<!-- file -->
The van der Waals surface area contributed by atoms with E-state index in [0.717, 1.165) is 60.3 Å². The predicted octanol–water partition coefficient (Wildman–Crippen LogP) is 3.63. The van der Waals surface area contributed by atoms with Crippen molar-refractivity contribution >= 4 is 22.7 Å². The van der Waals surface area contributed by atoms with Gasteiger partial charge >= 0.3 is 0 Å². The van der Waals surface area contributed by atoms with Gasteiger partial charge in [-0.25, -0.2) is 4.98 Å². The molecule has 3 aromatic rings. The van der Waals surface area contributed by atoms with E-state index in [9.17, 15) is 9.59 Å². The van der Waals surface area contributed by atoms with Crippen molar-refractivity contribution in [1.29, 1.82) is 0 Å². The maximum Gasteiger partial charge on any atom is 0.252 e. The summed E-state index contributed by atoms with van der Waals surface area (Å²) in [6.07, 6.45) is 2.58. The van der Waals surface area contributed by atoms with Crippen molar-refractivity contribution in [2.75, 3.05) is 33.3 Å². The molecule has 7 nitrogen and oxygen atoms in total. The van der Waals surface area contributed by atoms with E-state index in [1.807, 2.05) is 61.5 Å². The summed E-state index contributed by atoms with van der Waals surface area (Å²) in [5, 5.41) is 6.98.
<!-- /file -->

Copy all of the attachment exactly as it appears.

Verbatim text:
The van der Waals surface area contributed by atoms with E-state index in [0.717, 1.165) is 60.3 Å². The predicted octanol–water partition coefficient (Wildman–Crippen LogP) is 3.63. The van der Waals surface area contributed by atoms with Crippen molar-refractivity contribution >= 4 is 22.7 Å². The van der Waals surface area contributed by atoms with Gasteiger partial charge >= 0.3 is 0 Å². The van der Waals surface area contributed by atoms with Gasteiger partial charge in [-0.25, -0.2) is 4.98 Å². The molecule has 3 aromatic rings. The van der Waals surface area contributed by atoms with E-state index in [9.17, 15) is 9.59 Å². The van der Waals surface area contributed by atoms with Crippen molar-refractivity contribution in [1.29, 1.82) is 0 Å². The maximum Gasteiger partial charge on any atom is 0.252 e. The summed E-state index contributed by atoms with van der Waals surface area (Å²) in [6.07, 6.45) is 2.58. The van der Waals surface area contributed by atoms with Crippen molar-refractivity contribution in [2.75, 3.05) is 33.3 Å². The molecule has 7 nitrogen and oxygen atoms in total. The van der Waals surface area contributed by atoms with E-state index in [1.807, 2.05) is 61.5 Å². The summed E-state index contributed by atoms with van der Waals surface area (Å²) in [5, 5.41) is 6.98.